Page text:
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In my paper, I have estimated a triple difference-in-difference model where the outcome variable is a dummy variable indicating if the given individual is employed or not. Let's say that policy that I am evaluating happened in the capital of country $S$, in year 2000. As treated group I choose the capital of country $S$, as control I choose all the other cities in country $S$. The model I am estimating is

$$y = \alpha + \beta\text{State} + \gamma\text{Post} + \omega\text{Capital} +\theta(\text{Post}\times\text{Capital})+ \rho(\text{Capital}\times\text{State})+ \\ \psi(\text{Post}\times\text{State}) + \delta(\text{State}\times\text{Capital}\times\text{Post}) + \epsilon$$

Assume that the outcome variable is a dummy that indicates if the individual $i$ is employed or not. If I estimate the regression model, and I get a coefficient of 0.06 on the triple interaction variable $\delta$, is it correct to say that the probability to be employed of an individual living in the capital of country $S$ in the post-treatment period (treated group) increases by 6 percentages points with respect to a same individual living in the control group (any of the other urban areas of country S) ?

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  • $\begingroup$ Welcome to CV paulo morales. A few suggestions to improve your question: (1) "get a[n estimated] coefficient of 0.06" for which coefficient?? ($\beta$? $\gamma$? etc.), and (2) "the probability to be employed of an individual living in the country S in the post-treatment period increases by 6 percentages points?" Please clarify "increases" relative to which group? You can edit your question to make such improvements by clicking the "edit" link in the lower left. $\endgroup$ – Alexis Jan 24 at 20:53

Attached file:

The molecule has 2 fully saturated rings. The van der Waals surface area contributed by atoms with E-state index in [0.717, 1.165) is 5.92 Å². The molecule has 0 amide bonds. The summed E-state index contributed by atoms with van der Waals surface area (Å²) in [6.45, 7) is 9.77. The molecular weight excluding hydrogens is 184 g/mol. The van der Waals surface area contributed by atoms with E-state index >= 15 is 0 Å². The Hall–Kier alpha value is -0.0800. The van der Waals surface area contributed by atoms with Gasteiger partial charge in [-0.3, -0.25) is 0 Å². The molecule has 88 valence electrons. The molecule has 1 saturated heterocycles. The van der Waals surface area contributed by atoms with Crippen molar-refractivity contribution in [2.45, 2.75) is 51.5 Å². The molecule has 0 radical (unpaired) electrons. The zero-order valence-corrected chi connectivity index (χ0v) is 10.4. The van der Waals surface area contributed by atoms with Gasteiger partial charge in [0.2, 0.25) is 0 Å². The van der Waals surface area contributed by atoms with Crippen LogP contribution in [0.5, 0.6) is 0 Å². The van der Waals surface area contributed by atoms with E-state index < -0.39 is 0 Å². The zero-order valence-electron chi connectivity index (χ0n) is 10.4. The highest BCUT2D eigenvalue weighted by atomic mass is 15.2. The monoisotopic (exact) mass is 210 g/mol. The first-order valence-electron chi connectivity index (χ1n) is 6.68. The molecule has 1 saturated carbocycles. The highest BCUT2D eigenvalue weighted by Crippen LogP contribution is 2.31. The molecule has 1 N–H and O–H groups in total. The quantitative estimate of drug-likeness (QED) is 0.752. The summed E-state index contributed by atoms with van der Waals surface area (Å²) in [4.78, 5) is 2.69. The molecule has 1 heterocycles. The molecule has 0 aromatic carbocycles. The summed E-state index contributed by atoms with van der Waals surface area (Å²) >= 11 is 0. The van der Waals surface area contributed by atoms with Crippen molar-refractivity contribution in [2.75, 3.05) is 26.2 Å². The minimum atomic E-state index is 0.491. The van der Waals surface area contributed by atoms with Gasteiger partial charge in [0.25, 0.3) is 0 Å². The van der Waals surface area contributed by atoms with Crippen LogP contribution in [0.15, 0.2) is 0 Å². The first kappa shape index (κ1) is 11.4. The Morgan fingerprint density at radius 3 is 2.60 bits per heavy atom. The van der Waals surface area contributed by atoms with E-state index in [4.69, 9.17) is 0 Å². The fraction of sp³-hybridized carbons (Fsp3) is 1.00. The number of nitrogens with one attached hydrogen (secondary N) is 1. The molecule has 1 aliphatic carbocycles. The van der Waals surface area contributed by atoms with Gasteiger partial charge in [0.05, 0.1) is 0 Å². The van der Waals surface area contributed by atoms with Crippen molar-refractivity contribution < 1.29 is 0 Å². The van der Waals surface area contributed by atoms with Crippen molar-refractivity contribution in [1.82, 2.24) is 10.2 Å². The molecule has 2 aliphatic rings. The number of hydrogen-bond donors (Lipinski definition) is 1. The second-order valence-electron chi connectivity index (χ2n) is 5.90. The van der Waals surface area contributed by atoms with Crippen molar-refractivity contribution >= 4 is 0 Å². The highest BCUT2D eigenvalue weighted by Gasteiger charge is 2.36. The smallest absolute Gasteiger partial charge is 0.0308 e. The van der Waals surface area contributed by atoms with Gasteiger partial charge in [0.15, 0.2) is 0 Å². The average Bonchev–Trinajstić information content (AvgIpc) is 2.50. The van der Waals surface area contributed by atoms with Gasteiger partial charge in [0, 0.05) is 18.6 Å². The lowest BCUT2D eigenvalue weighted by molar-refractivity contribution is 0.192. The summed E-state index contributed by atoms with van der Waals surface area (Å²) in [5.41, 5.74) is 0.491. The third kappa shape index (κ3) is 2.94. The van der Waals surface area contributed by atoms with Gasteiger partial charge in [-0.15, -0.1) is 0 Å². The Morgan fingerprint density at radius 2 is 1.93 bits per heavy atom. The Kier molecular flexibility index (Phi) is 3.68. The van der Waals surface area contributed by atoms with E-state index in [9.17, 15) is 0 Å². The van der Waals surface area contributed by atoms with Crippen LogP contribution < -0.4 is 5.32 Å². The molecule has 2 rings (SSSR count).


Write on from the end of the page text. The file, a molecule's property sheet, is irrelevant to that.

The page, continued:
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    $\begingroup$ Please register your account (you can find information on how to do this in the My Account section of our help center), then you will be able to edit & comment on your own question. $\endgroup$ – gung Jan 24 at 21:11
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I think it is easiest to think of $\delta$ as the time change in employment rate for the capital city residents, minus the change in employment for residents in the control cities (all non-capital), and also minus the change in employment for the non-capital city residents in target state S.

The hope is that this controls for two kinds of potentially confounding trends: country-wide trends in employment (that would have nothing to do with the policy, like national economic booms/busts) and changes in employment of other people living in state S (possibly due to other events, like local economic booms/busts).

Assuming the assumptions have been met, the interpretation is a counterfactual one. This is the expected effect of the policy on the average capital resident, relative to his employment without the policy.

This post contains a nice graph of the intuition.

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